In 1893, in Auckland, New Zealand, 48-year-old Richard Henry was going through a peculiar midlife crisis. It wasn’t for any of the usual reasons, such as a failed marriage (though he had one) or a failed career (though he had been chasing a dream job for several years), but rather it was over his obsession with flightless, moss-colored parrots called kākāpōs. Henry had observed the birds’ steep decline after mustelids, such as ferrets and stoats, were introduced to the country, and had spent much of the previous decade trying to convince scientists that the birds were in real danger of going extinct, write Susanne and John Hill in the biography, Richard Henry of Resolution Island. But Henry, who did not have traditional scientific training, went unheard by scientists. On October 3, a deeply depressed Henry attempted to shoot himself twice. The first shot missed and the second misfired, and Henry checked himself into the hospital, where doctors removed the bullet from his skull.
Several months later, Henry got that dream job: caretaker of Resolution Island, an 80-square-mile, uninhabited hunk of rock off southern New Zealand that he hoped to turn into a predator-free sanctuary for kākāpōs and other native birds. For the next 14 years, he toiled away alone on the island in pursuit of this revolutionary conservation idea. He rowed hundreds native birds from the mainland, across choppy waters, to keep them safe from the snapping jaws of furry little predators.
Despite his pioneering vision, Henry was rarely taken seriously as a conservationist in his lifetime, and after he died, he became a tragic footnote in New Zealand’s archives of conservation. “He was a visionary, a bit of a recluse, and a hermit,” says Andrew Digby, a kākāpō conservation biologist with the New Zealand Department of Conservation. “But he was so far ahead of his time, and had a lot of things right that other people didn’t.”
Henry was the first to understand the kākāpōs’ erratic breeding patterns and behavior, and his scheme for Resolution Island laid the blueprint for one of the country’s major modern conservation initiatives. This year, New Zealand hopes to restart Henry’s long-abandoned project and actually turn Resolution Island into a kākāpō sanctuary.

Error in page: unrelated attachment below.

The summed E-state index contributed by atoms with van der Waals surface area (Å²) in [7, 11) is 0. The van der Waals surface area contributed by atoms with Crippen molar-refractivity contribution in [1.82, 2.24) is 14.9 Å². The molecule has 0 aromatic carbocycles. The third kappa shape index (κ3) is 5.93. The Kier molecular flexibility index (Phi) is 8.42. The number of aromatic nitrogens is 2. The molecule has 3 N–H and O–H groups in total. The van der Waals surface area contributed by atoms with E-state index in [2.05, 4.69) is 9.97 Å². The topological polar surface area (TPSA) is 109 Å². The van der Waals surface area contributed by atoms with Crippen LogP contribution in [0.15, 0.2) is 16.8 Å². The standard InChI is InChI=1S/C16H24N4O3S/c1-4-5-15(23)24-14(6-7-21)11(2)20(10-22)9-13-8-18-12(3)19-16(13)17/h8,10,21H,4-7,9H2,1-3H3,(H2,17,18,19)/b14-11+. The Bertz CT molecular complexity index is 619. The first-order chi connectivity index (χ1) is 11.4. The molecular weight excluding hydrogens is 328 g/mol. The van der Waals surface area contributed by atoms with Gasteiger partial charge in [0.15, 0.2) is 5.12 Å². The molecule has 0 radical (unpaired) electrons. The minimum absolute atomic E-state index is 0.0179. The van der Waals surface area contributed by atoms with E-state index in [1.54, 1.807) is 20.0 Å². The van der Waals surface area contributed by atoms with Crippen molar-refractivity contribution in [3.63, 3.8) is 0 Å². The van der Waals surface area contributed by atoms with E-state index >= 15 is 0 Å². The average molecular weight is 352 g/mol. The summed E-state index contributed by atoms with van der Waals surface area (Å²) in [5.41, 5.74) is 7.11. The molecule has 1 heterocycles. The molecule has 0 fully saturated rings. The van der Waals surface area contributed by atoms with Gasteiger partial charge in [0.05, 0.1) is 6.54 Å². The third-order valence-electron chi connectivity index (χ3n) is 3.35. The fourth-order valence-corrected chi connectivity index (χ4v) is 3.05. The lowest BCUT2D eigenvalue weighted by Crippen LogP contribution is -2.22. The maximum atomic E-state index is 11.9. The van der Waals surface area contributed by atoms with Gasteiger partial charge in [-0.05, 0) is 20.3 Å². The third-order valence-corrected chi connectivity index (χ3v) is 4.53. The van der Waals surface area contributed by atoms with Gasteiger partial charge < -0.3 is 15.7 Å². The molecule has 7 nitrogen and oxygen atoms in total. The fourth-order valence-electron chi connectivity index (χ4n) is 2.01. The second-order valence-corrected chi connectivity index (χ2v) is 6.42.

Henry, who was born in Ireland, went to New Zealand with his family in 1851 to escape the potato famine. He worked odd jobs: machine repairman, gardener, sawmiller, shepherd, carpenter, rabbiter, bird collector, and taxidermist. As the latter, he would stuff and sell any of New Zealand’s large, flightless birds, but the amiably chunky kākāpō was far and away the easiest prey. The birds smelled like papaya, had no fear of humans, and abounded across New Zealand, utterly without defenses. Before New Zealand was colonized by Europeans, the Māori hunted the unusual parrots for meat and turned their feathers into lush, colorful cloaks called kākahu. Scottish explorer and surveyor Charlie Douglas once wrote that you could shake a tree and kākāpō would fall like fluffy green apples. On one hunting expedition in the 1880s, Henry watched a flightless weka bird (a rail about the size of a chicken) maul a kākāpō that had eaten so many broadleaf shoots that it could barely waddle away.“They are the easiest thing in the world to exterminate,” he wrote in a letter to a friend, according to the Hills’ biography.
In the 1860s, rabbits were introduced to New Zealand as a game animal, and soon multiplied into a nightmare. They razed meadows, killing tens of thousands of sheep with nothing left to graze on. In 1876, two men in the town of Invercagill requested five pairs of weasels to fix the problem. Scientists raged against the idea but shepherds rejoiced, and in 1882 the government began releasing torrents of weasels, ferrets, and stoats.